Kıyıköy: The Black Sea
15 November 2009
Dear Family and Friends,
The Black Sea. I have never been here before. I’ve been to Romania three times but I never went to Constanţa, the popular beach resort. I’ve been to Bulgaria but I avoided Varna. I guess I avoid the noisy, popular beach resorts now. Too much...I don’t know…too much of the stuff I don’t do anymore.
Anyway, here I am in tiny Kıyıköy (pop 2500). From my hotel balcony, the view is the wonderfully blue waters of the Black Sea.*
Kıyıköy is also a resort for folks from Istanbul, but now the weather is cool and the beaches are empty.
I am here for a long weekend to relax and enjoy the scenery. I found the remains of a castle and the Monastery of St Nicholas (6th Century) - a cave hewn from solid rock. At dawn, I took a stroll through the town and to the cliffs overlooking the sea. On my way back to the hotel, I stopped at a bakery and filled a bag full of fresh, warm, sesame-encrusted soft aromatic rolls that look like giant bagels.
I feel like a member of the family here at the Kiyikoy Hotel Endorfina. Mehmet Nurel, the owner of the hotel, picked me up at the bus station, an hour away. One morning Mehmet and I drove down to the harbor where his chef selected fish that were just unloaded from the trawlers at the dock. Mehmet treats me like his brother and has invited me join him and his family and friends for meals and spirited conversation. **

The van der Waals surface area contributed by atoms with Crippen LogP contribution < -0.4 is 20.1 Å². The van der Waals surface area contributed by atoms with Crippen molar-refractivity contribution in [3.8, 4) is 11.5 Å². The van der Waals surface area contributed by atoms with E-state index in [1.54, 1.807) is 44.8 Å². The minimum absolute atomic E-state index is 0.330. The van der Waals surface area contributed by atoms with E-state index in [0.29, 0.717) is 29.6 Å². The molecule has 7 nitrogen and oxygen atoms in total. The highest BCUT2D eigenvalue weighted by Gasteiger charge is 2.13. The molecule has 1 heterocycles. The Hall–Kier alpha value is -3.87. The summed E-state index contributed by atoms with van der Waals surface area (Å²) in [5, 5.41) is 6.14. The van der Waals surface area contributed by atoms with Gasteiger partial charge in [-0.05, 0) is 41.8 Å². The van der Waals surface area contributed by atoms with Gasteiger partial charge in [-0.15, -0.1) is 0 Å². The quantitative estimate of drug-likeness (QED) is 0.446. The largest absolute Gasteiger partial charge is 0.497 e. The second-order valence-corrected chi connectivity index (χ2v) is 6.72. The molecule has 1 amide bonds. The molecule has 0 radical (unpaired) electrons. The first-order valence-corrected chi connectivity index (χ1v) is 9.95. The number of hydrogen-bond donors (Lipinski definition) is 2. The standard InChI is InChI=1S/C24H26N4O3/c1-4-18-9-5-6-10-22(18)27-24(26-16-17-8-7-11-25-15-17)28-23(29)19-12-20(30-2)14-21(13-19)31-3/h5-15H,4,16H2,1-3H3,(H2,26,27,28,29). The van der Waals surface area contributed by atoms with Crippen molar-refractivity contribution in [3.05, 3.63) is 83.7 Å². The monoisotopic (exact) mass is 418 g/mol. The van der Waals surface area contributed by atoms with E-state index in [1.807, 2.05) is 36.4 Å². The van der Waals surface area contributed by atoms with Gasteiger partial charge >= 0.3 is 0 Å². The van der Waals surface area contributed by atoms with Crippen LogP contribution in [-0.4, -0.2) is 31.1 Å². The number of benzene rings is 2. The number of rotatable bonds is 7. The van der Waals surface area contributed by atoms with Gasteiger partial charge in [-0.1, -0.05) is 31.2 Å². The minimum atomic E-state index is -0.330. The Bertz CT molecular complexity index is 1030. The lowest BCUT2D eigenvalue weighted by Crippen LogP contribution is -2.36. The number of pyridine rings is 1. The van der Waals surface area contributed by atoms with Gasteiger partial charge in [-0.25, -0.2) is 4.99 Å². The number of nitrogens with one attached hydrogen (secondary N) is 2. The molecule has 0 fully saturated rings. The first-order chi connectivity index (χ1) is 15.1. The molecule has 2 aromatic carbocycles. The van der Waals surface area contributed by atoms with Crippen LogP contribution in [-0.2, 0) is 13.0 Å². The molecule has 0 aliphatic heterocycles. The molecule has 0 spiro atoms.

After five weeks on the road, what a perfect ending to my travels in Turkey! A quiet weekend (not too quiet – the families have young, but well-behaved children), delicious meals (the fresh fish at the dock in the morning are on my dinner plate at night), new friends (Mehmet wants to host my birthday party next fall).
(My quiet, seascape weekend also gives me pause. Here’s the plan – a trip around the Black Sea. Maybe starting in the Caucuses - Azerbaijan, Georgia, Armenia - and then across northern Turkey ending in the Ukraine. I wonder if there’s a ferry from Istanbul to Odessa.)
Here’s the immediate plan: Mehmet will drive me to Istanbul where I will board a Turkish Airlines flight to Tel Aviv. My cousins, the Lauers, are waiting for me – with a brisket…and fresh strudel!
* The reason for this color term may be an ancient assignment of colors to the cardinal directions - black referring to the north, red referring to the south, and yellow to the east. A somewhat similar view shows the Turkish name 'Kara (Black)' and 'Ak (White)' are respectively used to denote 'North' and 'South' in Medieval Turkish.
Another possible explanation comes from the color of the Black Sea's deep waters. Being further north than the Mediterranean Sea and much less saline, the micro-algae concentration is much richer, causing the dark color. The Black Sea is one of four seas named in English after common color terms - the others being the Red Sea, the White Sea and the Yellow Sea.